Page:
Is micro-credit really working?

Tim Harford has a very good piece in today’s FT and he says yes:

Karlan and Zinman wanted to know what value there might be in
expanding access to credit. ZaFinCo was no dewy-eyed social business,
but a hard-nosed, profit-minded company, charging 11.75 per cent per
month on a four-month loan, or 200 per cent APR, much more than
Compartamos was generally judged to have been charging.

the high rates, the results were astonishing. "We expected to see some
good effects and some bad," explained Karlan, who checked in with the
experiment’s participants six to 12 months after they had filed their
initial loan applications. "But we basically only saw good effects."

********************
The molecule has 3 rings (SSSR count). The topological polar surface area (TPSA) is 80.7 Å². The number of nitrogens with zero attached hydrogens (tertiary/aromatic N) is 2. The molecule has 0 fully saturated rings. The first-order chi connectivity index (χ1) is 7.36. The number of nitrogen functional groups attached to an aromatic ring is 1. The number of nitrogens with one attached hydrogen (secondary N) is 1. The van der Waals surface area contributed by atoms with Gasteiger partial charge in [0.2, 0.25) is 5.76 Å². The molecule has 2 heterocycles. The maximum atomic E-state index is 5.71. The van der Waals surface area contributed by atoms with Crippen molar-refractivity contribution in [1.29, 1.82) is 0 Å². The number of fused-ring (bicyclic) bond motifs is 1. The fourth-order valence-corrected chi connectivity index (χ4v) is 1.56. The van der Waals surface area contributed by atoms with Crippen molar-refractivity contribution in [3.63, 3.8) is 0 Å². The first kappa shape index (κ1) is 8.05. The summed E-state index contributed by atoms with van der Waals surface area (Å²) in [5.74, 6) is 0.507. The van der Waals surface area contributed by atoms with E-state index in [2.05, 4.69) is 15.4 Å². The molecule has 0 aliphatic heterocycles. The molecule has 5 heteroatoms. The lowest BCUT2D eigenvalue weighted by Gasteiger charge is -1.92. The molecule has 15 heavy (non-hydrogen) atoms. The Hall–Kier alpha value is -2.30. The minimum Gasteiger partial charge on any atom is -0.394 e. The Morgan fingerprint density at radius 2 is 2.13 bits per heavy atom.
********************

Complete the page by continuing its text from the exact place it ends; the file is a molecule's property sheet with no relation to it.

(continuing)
strikingly, those "treated" by the experiment – that is, those for whom
the computer requested a second chance at a loan – were much more
likely to have kept their jobs than the control group. They were also
much less likely to have dropped below the poverty line or to have gone
hungry. All these outcomes were recorded well after the loan had been
taken out and (usually) repaid, so this was not measuring a temporary
debt-funded binge.

This seems mysterious. How can a loan at 200
per cent APR help people to stay out of poverty? One answer is that
most people turned down for a 200 per cent APR loan would be able to
get one at 300, 500 or over 1,000 per cent from an informal
moneylender. More important is that these loans were not used to start
businesses but to help people keep jobs that they already had. If a
smart new blouse or a spare part for the family moped is what it takes
to stay in work, then who is to say that an expensive loan isn’t a wise


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